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IN WIN IW-PP689 Pedestal Performance Server Chassis (Page 7)

Chad Sebring | Jan 10, 2011 at 06:54 am CST - 2 mins, 10 secs reading time for this page
Rating: 90%Manufacturer: IN WIN

The Build and Finished Product

IN WIN IW-PP689 Pedestal Performance Server Chassis 31 | TweakTown.com

Assembly is made simple with the hole at the end of the power supply and leaves just the tails going to power what is needed in the front half. The blue covers for the fans will also protect any loose wires from getting sucked in when these things get under power. The tool-lees tabs for the optical drive were a bit tricky to line up, but one I got that right, the locks were very solid and there is no need to mount them with screws. With my limited knowledge of servers I did put a drive in the hot-swap bays only to be stopped short of connectivity due to the type of cable needed.

IN WIN IW-PP689 Pedestal Performance Server Chassis 32 | TweakTown.com

As for the ATX build, it went really easy with plenty of room to spare. The power supply was a bit tricky; I had to remove the plate, slide in the unit, and then finesse the plate back in. Not an impossible task, but with a much longer server PSU, this will be a little tougher to accomplish.

IN WIN IW-PP689 Pedestal Performance Server Chassis 33 | TweakTown.com

In an attempt to move the card down to see if it cleared the shroud, I ran into a little issue where the tool-less locks fell out of place trying to use them. They work as far as holding a card in place, but are in no way what I would consider secure, and are tough to use.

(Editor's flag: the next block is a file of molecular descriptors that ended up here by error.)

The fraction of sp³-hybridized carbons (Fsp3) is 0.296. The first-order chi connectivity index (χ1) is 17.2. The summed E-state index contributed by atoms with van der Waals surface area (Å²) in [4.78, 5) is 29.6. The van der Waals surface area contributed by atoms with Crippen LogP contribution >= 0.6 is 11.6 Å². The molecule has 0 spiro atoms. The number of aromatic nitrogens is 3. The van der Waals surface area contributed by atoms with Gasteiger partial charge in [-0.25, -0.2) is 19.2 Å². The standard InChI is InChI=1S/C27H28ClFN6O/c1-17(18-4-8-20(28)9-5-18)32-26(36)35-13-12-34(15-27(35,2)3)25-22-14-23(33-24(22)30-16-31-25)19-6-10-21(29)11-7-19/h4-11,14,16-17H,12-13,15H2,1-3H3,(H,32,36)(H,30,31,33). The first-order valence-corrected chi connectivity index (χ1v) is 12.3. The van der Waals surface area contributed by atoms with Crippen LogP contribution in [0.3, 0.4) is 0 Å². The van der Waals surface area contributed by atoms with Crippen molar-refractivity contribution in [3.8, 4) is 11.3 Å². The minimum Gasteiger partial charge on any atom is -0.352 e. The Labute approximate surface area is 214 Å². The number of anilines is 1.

IN WIN IW-PP689 Pedestal Performance Server Chassis 34 | TweakTown.com

Once I closed up shop to get the image, the only thing notably different now is the optical drive poking out the front. Just simple and black is all that the IW-PP689 offers externally.

IN WIN IW-PP689 Pedestal Performance Server Chassis 35 | TweakTown.com

I opened the front door to gain access to the power button. The case springs to like with a very loud whir coming from the chassis on boot as the Sans Ace fans spool up to full speed. As the PWM kicked in the noise levels dropped a bit. With a server the noise isn't so much an issue, as typically it is in a separate area or room. The power LED was active for the boot, but as you can see they are very bright.

IN WIN IW-PP689 Pedestal Performance Server Chassis 36 | TweakTown.com

Due to the brightness of the LEDs, even with the door closed, and even if this was shoved under a table, a quick glance at the front and looking for warning lights is all you need to be assured of power and functionality. Having the ability to lock it all up and remove access to the power button keeps any accidental shutdowns or prying eyes off your hardware.

Last updated: Nov 21, 2019 at 09:45 pm CST

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Chad Sebring

ABOUT THE AUTHOR - Chad Sebring

After a year of gaming, Chad caught the OC bug. With overclocking comes the need for better cooling, and Chad has had many air and water setups. With a few years of abusing computer parts, he decided to take his chances and try to get a review job. As an avid overclocker, Chad is always looking for the next leg up in RAM, cooling, as well as peripherals.

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